Happiness, Money and Financial Freedom
Research on happiness says that we are happier if we get experiences, not things. After announcing to my friends that I had reached peak stuff and was becoming minimalist, they laughed! I was very happy to receive a yoga workshop from one friend and a gift certificate for a natural nail salon from another group of friends. Experiential gifts are a great idea for someone who has everything.
Happiness research also says that bigger houses and more expensive vehicles do not make us happier. So from that standpoint, it makes sense to cut those expenses. Perhaps we should invest more in the things that make us happier. For example, experiential activities, especially travel.
The two biggest fixed expenses are housing and transportation.
The fun, discretionary expenses, like eating out and clothing, only account for about 2% of the typical family budget. If you want to save or invest 50-70% of your income, then you will struggle if you focus only on these small expenses. You may also end up feeling deprived.
From a financial standpoint, if you can reduce your big, fixed expenses then you’ll dramatically reduce your financial outlay over the course of your life. This will speed up your progress to financial freedom and independence. Proponents and practitioners of this strategy are none other than the often hilarious Jeff Yeager, author of How to Retire the Cheapskate Way and The Ultimate Cheapskate’s Road Map to Riches, and Vicki Robin author of Your Money or Your Life.
Yeager advocates staying in one home. To accommodate a growing family, you can build an extension. Better yet, build an extension to rent out. This way you create a passive income stream. Thankfully, it is now super cool to live in a tiny house. Plus, it is an eco-friendly option, since tiny houses require less energy. When I was in my 20’s and 30’s, I shared a one-bedroom, tiny NYC apartment to save on rent. I wouldn’t want to raise a family in such a tiny space though.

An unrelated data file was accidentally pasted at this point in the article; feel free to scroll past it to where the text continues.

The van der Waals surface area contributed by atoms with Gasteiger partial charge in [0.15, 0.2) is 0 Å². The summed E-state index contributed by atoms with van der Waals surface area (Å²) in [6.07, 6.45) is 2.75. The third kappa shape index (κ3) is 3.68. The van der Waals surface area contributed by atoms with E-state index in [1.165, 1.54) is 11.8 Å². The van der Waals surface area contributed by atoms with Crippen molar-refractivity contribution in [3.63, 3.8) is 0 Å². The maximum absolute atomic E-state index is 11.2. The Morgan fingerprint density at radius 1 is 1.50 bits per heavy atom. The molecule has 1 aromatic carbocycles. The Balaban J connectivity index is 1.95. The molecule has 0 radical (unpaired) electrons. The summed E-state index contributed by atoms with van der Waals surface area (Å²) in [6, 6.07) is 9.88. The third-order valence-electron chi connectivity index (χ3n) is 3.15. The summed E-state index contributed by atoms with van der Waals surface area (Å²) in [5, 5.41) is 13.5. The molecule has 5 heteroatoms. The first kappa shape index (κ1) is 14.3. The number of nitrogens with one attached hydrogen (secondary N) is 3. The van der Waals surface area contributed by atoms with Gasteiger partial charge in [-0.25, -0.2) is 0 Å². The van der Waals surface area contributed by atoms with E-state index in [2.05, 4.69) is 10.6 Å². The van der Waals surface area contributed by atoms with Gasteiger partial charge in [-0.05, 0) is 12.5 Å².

My own path to financial freedom has been the opposite of tiny living.
I buy and live in big, beautiful homes that have some potential for development. They need a bit of work, but not too much work. I prefer decorating to renovating. We made a nice profit in two years simply by painting a Georgian terraced home in elegant Farrow and Ball paint. We also added really good designer curtains (bought second hand), replaced dated lighting with brass chandeliers, and furnished it with antiques bought at auction for a song. These inexpensive changes brought out the historic charm of the home, easily adding about £50,000 in value.
Our current Tudor-style 1920’s home was a very large three-bedroom home firmly stuck in the 1970’s, complete with avocado green bathrooms. We renovated the loft, gutted the kitchen and bathrooms, creating a 5-bedroom, 4 bath home. At some point, we may want to downsize, but for the moment, I love having all the space while the kids are home.
I always try to follow Robert Kiyosaki’s mantra for real-estate investing.
It is to make your money when you buy. Look for a home that is undervalued or has hidden potential. If you have to sell quickly, then you’ll still come out ahead or at least break even. If you’ve bagged a bargain to begin with, then you reduce your risk of getting into negative equity, even if there is a downturn in the housing market.
While there is no one specific way to achieve financial freedom, all roads do not lead to Rome. If you don’t have a plan (even a rough one) , then it isn’t likely you’ll get to FIRE by accident. The default option suggests most people spend everything they earn. Stats reveal the US savings rate is only 3%. As a result, most people end up heavily relying on Social Security in old age. But who knows for how long Social Security can sustain itself. You might be lucky if you can tap into home equity to beef up your lifestyle. Luckier still if your children help you.
If you aren’t already on the path to financial freedom, now is a very good time to start. The sooner you start the path to financial freedom, the better!
Don’t worry, you can enjoy the journey to financial freedom. I like looking at houses and love bringing out their full potential. I also enjoy living in big, spacious homes. This way, I get to have my cake and eat it, too! There is no law that says you have to be frugal and live in a tiny home to achieve financial freedom. But there is likely to be some effort involved. The key is figuring out which path to financial freedom feels like fun to you. Pick your happiest route!
Some people enjoy the challenge of cutting expenses and living frugally to reach financial freedom. Others might prefer investing their time in growing a business. The ultimate in diversification is to do two or three different things to reach financial freedom.
I have my own business (LifeCoach.com) that I continually invest time and money in. I also have rental real-estate and invest in stocks and bonds. While none of my friends would call me frugal, I am a bargain hunter. I can’t seem to bring myself to pay full price for anything unless I absolutely have to. I spend freely on experiences that give me joy and happiness. Some of my favorites are international travel to visit friends and family, regular massages, and dining out.
So, what are you waiting for? Start now to get on the path to financial freedom and experience a happier life and better relationship with money.